In the previous post, we calculated the area under the standard normal curve using Python and the `erf()`

function from the `math`

module in Python's Standard Library. In this post, we will construct a plot that illustrates the standard normal curve and the area we calculated. To build the gaussian normal curve, we are going to use Python, Matplotlib, and a module called SciPy.

Calculating the probability under a normal curve is useful for engineers. This type of calculation can be helpful to predict the likely hood of a part coming off an assembly line being within a given specification when the statistical properties of all the parts that have come of the assembly line previously are known.

In this post, we will calculate the probability under the normal curve to answer a question like the one below:

#### GIVEN:

At a facility that manufactures electrical resistors, a statistical sample of 1-kΩ resistors is pulled from the production line. The resistor's resistances are measured and recorded. A mean resistance of 979.8 kΩ and a standard deviation of 73.10 kΩ represents the sample of resistors. The desired resistance tolerance for the 1-kΩ resistors is ± 10%. This tolerance range means the acceptable range of resistance is 900 Ω to 1100 Ω.

#### FIND:

Assuming a normal distribution, determine the probability that a resistor coming off the production line will be within spec (in the range of 900 Ω to 1100 Ω). Show the probability that a resistor picked off the production line is within spec on a plot.

#### SOLUTION:

To build the plot, we will use Python and a plotting package called Matplotlib. We will also use the `norm()`

function from SciPy's `stats`

library. Both Matplotlib and SciPy come included when you install Anaconda. If you do not have Anaconda installed, Matplotlib and SciPy can be installed from the command line with **pip**.

```
$ pip install matplotlib
$ pip install scipy
```

Before we build the plot, let's take a look at a gaussin curve. The shape of a gaussin curve is sometimes referred to as a "bell curve." This is the type of curve we are going to plot with Matplotlib.

Create a new Python script called `normal_curve.py`

. At the top of the script, import NumPy, Matplotlib, and SciPy's `norm()`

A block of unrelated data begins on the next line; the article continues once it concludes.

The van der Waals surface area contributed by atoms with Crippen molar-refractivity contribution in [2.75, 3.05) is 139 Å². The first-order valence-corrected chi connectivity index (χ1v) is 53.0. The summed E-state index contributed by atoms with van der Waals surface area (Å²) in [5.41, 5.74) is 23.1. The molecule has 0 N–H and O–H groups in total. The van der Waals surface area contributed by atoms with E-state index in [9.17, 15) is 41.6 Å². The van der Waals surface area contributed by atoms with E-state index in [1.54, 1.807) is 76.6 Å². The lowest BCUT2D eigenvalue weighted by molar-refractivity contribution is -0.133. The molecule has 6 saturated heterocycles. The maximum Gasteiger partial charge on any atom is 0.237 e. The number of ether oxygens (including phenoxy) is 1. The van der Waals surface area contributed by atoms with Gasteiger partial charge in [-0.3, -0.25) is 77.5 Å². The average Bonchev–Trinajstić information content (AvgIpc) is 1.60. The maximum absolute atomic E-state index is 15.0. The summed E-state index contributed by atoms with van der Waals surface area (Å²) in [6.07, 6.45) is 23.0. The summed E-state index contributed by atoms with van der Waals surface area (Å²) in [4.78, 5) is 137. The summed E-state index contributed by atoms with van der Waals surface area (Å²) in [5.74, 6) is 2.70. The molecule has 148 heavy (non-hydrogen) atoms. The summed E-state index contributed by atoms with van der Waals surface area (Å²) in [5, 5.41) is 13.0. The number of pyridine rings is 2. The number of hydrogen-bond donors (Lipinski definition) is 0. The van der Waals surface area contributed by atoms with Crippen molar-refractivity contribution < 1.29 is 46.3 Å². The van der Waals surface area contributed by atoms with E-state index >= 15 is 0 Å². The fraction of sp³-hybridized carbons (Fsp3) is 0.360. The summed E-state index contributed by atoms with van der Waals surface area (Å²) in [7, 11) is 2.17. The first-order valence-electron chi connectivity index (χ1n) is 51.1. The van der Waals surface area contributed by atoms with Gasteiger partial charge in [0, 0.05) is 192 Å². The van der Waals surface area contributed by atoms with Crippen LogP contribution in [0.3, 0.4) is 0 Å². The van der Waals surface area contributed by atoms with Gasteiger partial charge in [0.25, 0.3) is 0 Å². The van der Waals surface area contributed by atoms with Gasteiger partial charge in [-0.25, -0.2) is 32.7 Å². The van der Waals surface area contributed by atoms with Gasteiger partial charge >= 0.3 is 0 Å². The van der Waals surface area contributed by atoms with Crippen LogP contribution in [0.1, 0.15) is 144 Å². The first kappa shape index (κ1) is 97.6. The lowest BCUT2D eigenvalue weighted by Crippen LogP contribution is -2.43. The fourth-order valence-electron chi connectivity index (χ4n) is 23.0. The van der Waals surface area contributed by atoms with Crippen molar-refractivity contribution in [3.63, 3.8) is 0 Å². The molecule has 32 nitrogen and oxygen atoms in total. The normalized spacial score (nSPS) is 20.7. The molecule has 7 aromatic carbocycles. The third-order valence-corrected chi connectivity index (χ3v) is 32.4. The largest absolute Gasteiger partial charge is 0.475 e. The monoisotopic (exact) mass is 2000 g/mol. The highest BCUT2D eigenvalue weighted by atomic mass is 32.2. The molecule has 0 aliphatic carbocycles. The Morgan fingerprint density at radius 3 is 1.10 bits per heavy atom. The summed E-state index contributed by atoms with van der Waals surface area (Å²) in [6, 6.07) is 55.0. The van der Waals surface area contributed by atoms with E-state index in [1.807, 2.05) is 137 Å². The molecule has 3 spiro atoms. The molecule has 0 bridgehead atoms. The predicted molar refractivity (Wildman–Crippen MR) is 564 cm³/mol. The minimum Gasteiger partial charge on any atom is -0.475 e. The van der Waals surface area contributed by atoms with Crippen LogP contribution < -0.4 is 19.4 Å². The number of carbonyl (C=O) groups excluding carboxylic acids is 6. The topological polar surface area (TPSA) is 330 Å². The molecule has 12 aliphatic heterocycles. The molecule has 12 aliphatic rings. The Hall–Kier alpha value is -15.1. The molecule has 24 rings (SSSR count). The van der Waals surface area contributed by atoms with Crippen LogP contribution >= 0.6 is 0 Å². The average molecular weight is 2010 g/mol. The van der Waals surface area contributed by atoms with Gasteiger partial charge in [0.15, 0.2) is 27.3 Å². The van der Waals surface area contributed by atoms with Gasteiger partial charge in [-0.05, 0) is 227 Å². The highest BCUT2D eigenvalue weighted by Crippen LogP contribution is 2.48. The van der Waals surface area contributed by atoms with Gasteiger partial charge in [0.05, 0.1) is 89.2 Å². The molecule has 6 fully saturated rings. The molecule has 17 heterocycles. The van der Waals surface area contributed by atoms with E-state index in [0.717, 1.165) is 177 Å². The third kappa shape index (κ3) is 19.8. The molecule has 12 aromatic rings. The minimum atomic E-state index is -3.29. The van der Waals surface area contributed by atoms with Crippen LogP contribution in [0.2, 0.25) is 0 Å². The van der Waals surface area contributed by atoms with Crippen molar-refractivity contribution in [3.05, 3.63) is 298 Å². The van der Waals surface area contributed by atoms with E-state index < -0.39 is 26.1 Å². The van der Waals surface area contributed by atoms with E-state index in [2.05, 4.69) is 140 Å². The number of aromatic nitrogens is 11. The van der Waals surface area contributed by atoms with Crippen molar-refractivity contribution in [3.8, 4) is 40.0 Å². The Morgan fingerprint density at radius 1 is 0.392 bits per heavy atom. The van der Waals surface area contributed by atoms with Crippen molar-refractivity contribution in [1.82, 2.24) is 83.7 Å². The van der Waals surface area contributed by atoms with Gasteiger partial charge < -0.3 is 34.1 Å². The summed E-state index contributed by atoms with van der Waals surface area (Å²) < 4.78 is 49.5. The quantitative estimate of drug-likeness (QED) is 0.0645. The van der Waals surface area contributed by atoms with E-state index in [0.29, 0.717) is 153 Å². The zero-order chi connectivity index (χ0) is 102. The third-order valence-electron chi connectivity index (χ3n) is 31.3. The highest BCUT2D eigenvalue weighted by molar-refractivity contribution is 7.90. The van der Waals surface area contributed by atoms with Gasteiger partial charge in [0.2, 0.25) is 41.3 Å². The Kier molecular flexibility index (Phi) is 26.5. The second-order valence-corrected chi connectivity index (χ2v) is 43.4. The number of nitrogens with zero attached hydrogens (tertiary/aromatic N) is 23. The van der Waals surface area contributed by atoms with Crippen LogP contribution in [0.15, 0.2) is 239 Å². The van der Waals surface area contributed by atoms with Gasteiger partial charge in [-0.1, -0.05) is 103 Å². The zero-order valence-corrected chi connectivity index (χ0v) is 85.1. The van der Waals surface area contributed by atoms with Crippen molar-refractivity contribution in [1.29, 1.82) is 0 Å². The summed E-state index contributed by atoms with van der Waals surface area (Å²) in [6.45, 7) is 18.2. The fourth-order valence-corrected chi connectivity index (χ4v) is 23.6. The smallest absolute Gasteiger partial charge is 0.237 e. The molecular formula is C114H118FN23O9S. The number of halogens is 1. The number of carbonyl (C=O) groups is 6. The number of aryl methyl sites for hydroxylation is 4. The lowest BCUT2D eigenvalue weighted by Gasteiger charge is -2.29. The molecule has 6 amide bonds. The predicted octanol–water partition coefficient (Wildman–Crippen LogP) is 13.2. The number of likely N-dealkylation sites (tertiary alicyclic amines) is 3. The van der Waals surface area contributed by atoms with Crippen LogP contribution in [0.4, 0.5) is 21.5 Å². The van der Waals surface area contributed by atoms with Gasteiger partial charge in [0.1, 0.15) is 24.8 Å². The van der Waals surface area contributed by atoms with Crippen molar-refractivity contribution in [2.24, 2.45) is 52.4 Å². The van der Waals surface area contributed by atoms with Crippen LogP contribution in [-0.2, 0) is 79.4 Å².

function. If using a Jupyter notebook, include the line `%matplotlib inline`

. If you are not using a Jupyter notebook, leave `%matplotlib inline`

out as `%matplotlib inline`

is not a valid line of Python code.

```
# normal_curve.py
import numpy as np
import matplotlib.pyplot as plt
from scipy.stats import norm
# if using a Jupyter notebook, inlcude:
%matplotlib inline
```

Next, we need to define the constants given in the problem. The mean is `979.8`

and the standard deviation is `73.10`

. The lower bound is `900`

and the upper bound is `1100`

.

```
# define constants
mu = 998.8
sigma = 73.10
x1 = 900
x2 = 1100
```

Next, we calculate the Z-transform of the lower and upper bound using the mean and standard deviation defined above.

```
# calculate the z-transform
z1 = ( x1 - mu ) / sigma
z2 = ( x2 - mu ) / sigma
```

After the Z-transform of the lower and upper bounds are calculated, we calculate the probability with SciPy's `scipy.stats.norm.pdf()`

function.

```
x = np.arange(z1, z2, 0.001) # range of x in spec
x_all = np.arange(-10, 10, 0.001) # entire range of x, both in and out of spec
# mean = 0, stddev = 1, since Z-transform was calculated
y = norm.pdf(x,0,1)
y2 = norm.pdf(x_all,0,1)
```

Finally, we build the plot. Note how Matplotlib's `ax.fill_between()`

method is used to highlight the area of interest. We'll use Matplotlib's `'fivethirtyeight'`

style and save the figure as `'normal_curve.png'`

.

```
# build the plot
fig, ax = plt.subplots(figsize=(9,6))
plt.style.use('fivethirtyeight')
ax.plot(x_all,y2)
ax.fill_between(x,y,0, alpha=0.3, color='b')
ax.fill_between(x_all,y2,0, alpha=0.1)
ax.set_xlim([-4,4])
ax.set_xlabel('# of Standard Deviations Outside the Mean')
ax.set_yticklabels([])
ax.set_title('Normal Gaussian Curve')
plt.savefig('normal_curve.png', dpi=72, bbox_inches='tight')
plt.show()
```

The finished plot is below. Notice how the area corresponding to resistors in the given specification (between the upper and lower bounds) is shaded.